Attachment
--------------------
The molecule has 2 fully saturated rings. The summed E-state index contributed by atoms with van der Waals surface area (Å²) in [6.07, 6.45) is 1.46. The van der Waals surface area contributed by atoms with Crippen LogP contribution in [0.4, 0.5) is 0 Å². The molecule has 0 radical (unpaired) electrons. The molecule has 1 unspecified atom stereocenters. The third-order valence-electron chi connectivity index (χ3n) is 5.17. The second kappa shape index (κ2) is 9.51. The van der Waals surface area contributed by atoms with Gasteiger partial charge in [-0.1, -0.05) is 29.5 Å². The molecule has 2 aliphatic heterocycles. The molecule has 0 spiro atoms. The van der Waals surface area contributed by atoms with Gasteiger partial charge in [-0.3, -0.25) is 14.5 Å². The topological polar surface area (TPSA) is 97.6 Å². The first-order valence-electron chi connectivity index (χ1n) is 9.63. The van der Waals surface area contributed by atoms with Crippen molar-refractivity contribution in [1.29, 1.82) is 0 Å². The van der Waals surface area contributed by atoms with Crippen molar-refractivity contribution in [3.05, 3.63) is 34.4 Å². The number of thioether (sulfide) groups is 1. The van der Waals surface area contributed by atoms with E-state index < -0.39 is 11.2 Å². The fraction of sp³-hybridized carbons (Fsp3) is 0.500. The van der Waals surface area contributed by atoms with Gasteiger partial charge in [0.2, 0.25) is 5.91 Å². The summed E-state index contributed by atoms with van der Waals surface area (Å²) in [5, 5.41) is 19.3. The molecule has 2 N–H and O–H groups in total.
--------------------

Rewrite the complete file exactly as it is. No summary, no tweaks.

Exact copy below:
The molecule has 2 fully saturated rings. The summed E-state index contributed by atoms with van der Waals surface area (Å²) in [6.07, 6.45) is 1.46. The van der Waals surface area contributed by atoms with Crippen LogP contribution in [0.4, 0.5) is 0 Å². The molecule has 0 radical (unpaired) electrons. The molecule has 1 unspecified atom stereocenters. The third-order valence-electron chi connectivity index (χ3n) is 5.17. The second kappa shape index (κ2) is 9.51. The van der Waals surface area contributed by atoms with Gasteiger partial charge in [-0.1, -0.05) is 29.5 Å². The molecule has 2 aliphatic heterocycles. The molecule has 0 spiro atoms. The van der Waals surface area contributed by atoms with Gasteiger partial charge in [-0.3, -0.25) is 14.5 Å². The topological polar surface area (TPSA) is 97.6 Å². The first-order valence-electron chi connectivity index (χ1n) is 9.63. The van der Waals surface area contributed by atoms with Crippen molar-refractivity contribution in [1.29, 1.82) is 0 Å². The van der Waals surface area contributed by atoms with Crippen molar-refractivity contribution in [3.05, 3.63) is 34.4 Å². The number of thioether (sulfide) groups is 1. The van der Waals surface area contributed by atoms with E-state index < -0.39 is 11.2 Å². The fraction of sp³-hybridized carbons (Fsp3) is 0.500. The van der Waals surface area contributed by atoms with Gasteiger partial charge in [0.2, 0.25) is 5.91 Å². The summed E-state index contributed by atoms with van der Waals surface area (Å²) in [5, 5.41) is 19.3. The molecule has 2 N–H and O–H groups in total.